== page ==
ED Opposes Interim Bail for Kejriwal's Campaigning in Supreme Court


The Enforcement Directorate (ED) has strongly opposed the Supreme Court's suggestion to grant interim bail to Delhi Chief Minister Arvind Kejriwal for campaigning in the upcoming Lok Sabha elections. In an affidavit filed before the Court, the ED argued that the right to campaign is neither fundamental nor constitutional, emphasizing that no political leader has been granted interim bail solely for campaigning purposes.

The ED's affidavit underscores the principle of equality before the law, asserting that granting interim bail for campaigning would undermine the rule of law and create a precedent for preferential treatment of politicians. It contends that in a federal structure, no election holds greater significance than another, thereby rejecting any special concession for political campaigning.

Kejriwal's arrest by the ED on March 21 in connection with a money laundering case related to the Delhi excise policy has sparked a legal battle, with the Supreme Court currently seizing his petition challenging the arrest and remand. Despite the Court's hint at granting interim bail to facilitate Kejriwal's campaign, the ED maintains that such relief would violate the principles of Article 14 and set a dangerous precedent for all incarcerated politicians seeking similar treatment.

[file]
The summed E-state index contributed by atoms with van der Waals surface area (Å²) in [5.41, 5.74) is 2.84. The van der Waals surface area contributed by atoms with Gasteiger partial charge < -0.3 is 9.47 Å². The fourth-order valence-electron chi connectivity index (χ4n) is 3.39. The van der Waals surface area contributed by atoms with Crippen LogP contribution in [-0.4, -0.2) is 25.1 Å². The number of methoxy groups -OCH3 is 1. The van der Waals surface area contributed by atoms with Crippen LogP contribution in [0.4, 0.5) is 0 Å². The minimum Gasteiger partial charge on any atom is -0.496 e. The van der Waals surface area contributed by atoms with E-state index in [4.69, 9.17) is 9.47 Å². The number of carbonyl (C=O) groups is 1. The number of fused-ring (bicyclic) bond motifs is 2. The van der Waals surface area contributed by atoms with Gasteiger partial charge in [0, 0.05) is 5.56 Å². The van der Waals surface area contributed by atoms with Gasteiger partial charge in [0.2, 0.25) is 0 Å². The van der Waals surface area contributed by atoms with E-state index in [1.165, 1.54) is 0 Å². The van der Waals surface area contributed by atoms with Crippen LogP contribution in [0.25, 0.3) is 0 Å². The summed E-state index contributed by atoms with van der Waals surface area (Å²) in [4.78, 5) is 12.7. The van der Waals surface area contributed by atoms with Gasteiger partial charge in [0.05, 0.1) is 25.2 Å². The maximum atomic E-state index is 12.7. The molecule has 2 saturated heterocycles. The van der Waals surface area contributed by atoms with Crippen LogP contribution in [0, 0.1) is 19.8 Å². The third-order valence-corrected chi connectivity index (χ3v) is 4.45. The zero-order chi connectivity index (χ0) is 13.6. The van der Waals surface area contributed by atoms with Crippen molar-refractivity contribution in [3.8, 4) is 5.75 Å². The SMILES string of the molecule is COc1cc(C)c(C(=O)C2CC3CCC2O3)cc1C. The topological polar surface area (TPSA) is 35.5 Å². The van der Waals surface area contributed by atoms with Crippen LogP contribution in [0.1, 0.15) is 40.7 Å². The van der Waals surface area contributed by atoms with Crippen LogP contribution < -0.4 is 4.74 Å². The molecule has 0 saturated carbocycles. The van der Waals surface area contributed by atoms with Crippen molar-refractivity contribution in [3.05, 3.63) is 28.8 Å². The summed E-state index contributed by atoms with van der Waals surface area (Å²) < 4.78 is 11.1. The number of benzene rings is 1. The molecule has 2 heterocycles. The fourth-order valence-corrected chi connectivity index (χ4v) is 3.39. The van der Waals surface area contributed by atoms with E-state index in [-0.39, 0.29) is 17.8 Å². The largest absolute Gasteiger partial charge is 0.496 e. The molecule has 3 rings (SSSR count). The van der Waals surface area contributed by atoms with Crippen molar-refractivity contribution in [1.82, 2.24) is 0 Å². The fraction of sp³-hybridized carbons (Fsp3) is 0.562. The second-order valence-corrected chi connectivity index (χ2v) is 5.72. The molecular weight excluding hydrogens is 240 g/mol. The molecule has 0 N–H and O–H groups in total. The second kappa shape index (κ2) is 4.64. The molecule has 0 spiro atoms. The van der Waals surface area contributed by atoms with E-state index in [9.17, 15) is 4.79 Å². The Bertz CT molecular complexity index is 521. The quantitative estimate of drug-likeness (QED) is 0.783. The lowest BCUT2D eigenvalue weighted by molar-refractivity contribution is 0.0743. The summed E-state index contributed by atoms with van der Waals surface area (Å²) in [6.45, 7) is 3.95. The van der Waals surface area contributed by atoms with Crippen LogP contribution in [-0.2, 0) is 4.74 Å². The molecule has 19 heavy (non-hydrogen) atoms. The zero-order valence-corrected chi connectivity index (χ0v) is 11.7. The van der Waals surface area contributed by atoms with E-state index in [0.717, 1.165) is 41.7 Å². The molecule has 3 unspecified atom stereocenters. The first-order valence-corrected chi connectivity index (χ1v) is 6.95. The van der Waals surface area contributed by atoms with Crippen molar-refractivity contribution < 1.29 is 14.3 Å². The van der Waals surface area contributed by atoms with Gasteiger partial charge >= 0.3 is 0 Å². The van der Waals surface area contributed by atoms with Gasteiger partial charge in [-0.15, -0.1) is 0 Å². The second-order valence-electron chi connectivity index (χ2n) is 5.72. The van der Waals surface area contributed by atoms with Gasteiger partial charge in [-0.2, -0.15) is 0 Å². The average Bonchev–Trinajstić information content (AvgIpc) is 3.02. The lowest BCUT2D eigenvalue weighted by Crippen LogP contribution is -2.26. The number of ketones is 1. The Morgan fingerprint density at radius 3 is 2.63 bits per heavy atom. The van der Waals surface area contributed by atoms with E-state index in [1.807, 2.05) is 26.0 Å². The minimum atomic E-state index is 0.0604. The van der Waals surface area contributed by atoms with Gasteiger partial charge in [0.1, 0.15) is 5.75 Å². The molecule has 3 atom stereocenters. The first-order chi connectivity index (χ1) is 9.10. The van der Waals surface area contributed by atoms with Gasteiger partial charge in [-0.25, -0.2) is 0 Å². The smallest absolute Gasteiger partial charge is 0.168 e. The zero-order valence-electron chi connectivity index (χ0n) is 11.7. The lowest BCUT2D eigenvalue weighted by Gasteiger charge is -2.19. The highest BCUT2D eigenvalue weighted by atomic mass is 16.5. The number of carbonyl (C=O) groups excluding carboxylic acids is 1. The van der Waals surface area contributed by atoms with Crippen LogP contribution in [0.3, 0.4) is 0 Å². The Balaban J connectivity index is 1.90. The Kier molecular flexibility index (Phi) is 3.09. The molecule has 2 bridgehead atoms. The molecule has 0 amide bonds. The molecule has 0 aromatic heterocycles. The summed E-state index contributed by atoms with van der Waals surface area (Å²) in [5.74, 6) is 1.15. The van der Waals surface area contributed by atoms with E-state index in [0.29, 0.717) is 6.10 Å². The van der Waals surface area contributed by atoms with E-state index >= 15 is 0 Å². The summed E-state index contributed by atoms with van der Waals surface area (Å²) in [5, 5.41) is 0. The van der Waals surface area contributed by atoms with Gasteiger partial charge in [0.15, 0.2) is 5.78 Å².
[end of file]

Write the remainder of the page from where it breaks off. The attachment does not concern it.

The ED's probe into Kejriwal's alleged involvement in manipulating the Delhi Excise Policy of 2021-22 to favor certain liquor sellers is rooted in a case registered by the Central Bureau of Investigation (CBI) in 2022. The agency contends that Kejriwal cannot be treated differently due to his political status, emphasizing the need for equal treatment under the law.

The ED's opposition to granting interim bail highlights the broader implications of preferential treatment for politicians and the importance of upholding the rule of law. As the legal battle unfolds, the Supreme Court's deliberations on Kejriwal's plea will likely shape the contours of electoral accountability and the boundaries of political discourse in India.

Author: Anushka Taraniya

News writer, MIT ADT University